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The Redox State of Incipient Oceanic Subduction Zones: An Example From the Troodos Ophiolite (Cyprus) TEXT SIZE: A A A

To understand the oxygen fugacity (fO(2)) during subduction initiation, we examined proto-arc boninites and associated mantle peridotites from the Troodos ophiolite, Cyprus. The Troodos ophiolite represents an exhumed piece of oceanic lithosphere that formed during subduction initiation in Neo-Tethys in Late Cretaceous. Dunites and surrounding harzburgites in the Kokkinorotsos podiform chromite deposit of the ophiolite were formed by reactions between peridotites and ascending boninitic magmas. The olivine-chromite oxybarometers show that the fO(2) values (Delta QFM -0.41 +/- 0.37) of the dunites are slightly higher than those (Delta QFM -0.85 +/- 0.52) of the harzburgites under mantle conditions, indicating that the mantle fO(2) was raised limitedly by percolation of the boninitic magmas. Meanwhile, the boninitic upper pillow lavas in the Margi area also recorded relatively reduced fO(2) values (Delta QFM -0.52 +/- 0.20) during olivine-chromite crystallization, comparable to the fO(2) of mid-ocean ridge basalts. Shallow-level processes (i.e., magma ascent, crystallization, crustal assimilation, and degassing) appear to have limited influence on the estimated fO(2) values in Troodos. The similarly low fO(2) values of the mantle peridotites and boninitic magmas suggest that the Troodos primary boninitic magmas were perhaps not as oxidized as the Izu-Bonin-Mariana (IBM) proto-arc boninitic magmas, though both mantle sources have captured the slab fluids released during subduction inception. This difference might be attributed to the different nature of the slab components (i.e., a more reduced subduction input for Troodos). Our study thus suggests that subducted slabs might not always release oxidized fluids, and the oxidation processes might be different for each nascent subduction zones.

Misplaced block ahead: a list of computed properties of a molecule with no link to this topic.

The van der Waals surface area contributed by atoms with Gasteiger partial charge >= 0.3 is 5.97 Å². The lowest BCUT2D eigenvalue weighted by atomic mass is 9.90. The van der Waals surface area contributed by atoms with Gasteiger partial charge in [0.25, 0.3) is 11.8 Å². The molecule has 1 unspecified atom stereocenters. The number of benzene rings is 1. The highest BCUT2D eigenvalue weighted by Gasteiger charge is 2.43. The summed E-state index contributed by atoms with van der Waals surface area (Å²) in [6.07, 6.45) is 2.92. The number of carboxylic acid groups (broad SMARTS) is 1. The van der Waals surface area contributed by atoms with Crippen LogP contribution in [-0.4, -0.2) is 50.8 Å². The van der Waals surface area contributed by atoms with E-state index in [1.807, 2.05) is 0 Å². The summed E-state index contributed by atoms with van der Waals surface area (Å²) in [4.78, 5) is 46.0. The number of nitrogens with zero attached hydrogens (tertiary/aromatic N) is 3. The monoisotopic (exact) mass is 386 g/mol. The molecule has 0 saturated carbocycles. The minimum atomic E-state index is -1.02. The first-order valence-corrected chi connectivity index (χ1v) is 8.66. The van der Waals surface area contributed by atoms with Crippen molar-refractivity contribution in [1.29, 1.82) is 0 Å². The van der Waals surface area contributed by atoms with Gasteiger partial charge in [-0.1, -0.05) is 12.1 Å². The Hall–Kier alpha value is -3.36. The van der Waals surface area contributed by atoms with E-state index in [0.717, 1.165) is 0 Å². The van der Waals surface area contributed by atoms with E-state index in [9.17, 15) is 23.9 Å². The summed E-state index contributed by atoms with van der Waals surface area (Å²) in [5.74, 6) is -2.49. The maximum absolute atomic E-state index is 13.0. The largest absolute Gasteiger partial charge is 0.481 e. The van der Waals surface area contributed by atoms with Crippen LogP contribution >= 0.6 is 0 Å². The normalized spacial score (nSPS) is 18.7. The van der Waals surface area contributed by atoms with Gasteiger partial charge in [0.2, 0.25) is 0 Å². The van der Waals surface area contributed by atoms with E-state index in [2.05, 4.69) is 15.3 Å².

Plain Language Summary Subduction zones have played a key role in mass exchange between the Earth's surface and its interior, and are one of the main factories for the generation of Earth's magmas. The redox state of arc lavas produced at subduction zones controls the formation of important mineral deposits. In fact, subduction zone lavas are believed to be generally more oxidized than mid-ocean ridge lavas, but the origin of their oxidized nature and how their redox state change during the birth of a subduction zone remains poorly understood. Boninites are special Mg- and Si-rich but Ti-poor lavas (SiO2 > 52 wt.%, MgO > 8 wt.%, and TiO2 < 0.5 wt.%), and are typical products of magmatism that formed during subduction initiation. Here, we show that the primary boninitic magmas of the Troodos ophiolite of Cyprus are in fact no more oxidized than mid-ocean ridge basalts, even though their mantle source interacted with the slab fluids released from the incipient subducted plate. Therefore, we propose that proto-arc magmas, that formed as the down-going slab began foundering, might not always be oxidized during the inception of a subduction zone.

Publication name

 Journal Of Geophysical Research-solid Earth, Volume 128, Issue 4, Article Number 2022JB025008, DOI 10.1029/2022JB025008, Published APR 2023


 Hu, Wen-Jun; Zhou, Mei-Fu; Ribeiro, Julia M.; Malpas, John; Wu, Ya-Dong; Bai, Zhong-Jie

Corresponding author(s) 

 Zhou, Mei-Fu
 -China Univ Geosci, Sch Earth Resources, Wuhan, Peoples R China
 -Chinese Acad Sci, Inst Geochem, State Key Lab Ore Deposit Geochem, Guiyang, Peoples R China

Author(s) from IGCAS   Zhou, Mei-Fu; Hu, Wen-Jun; Bai, Zhong-Jie

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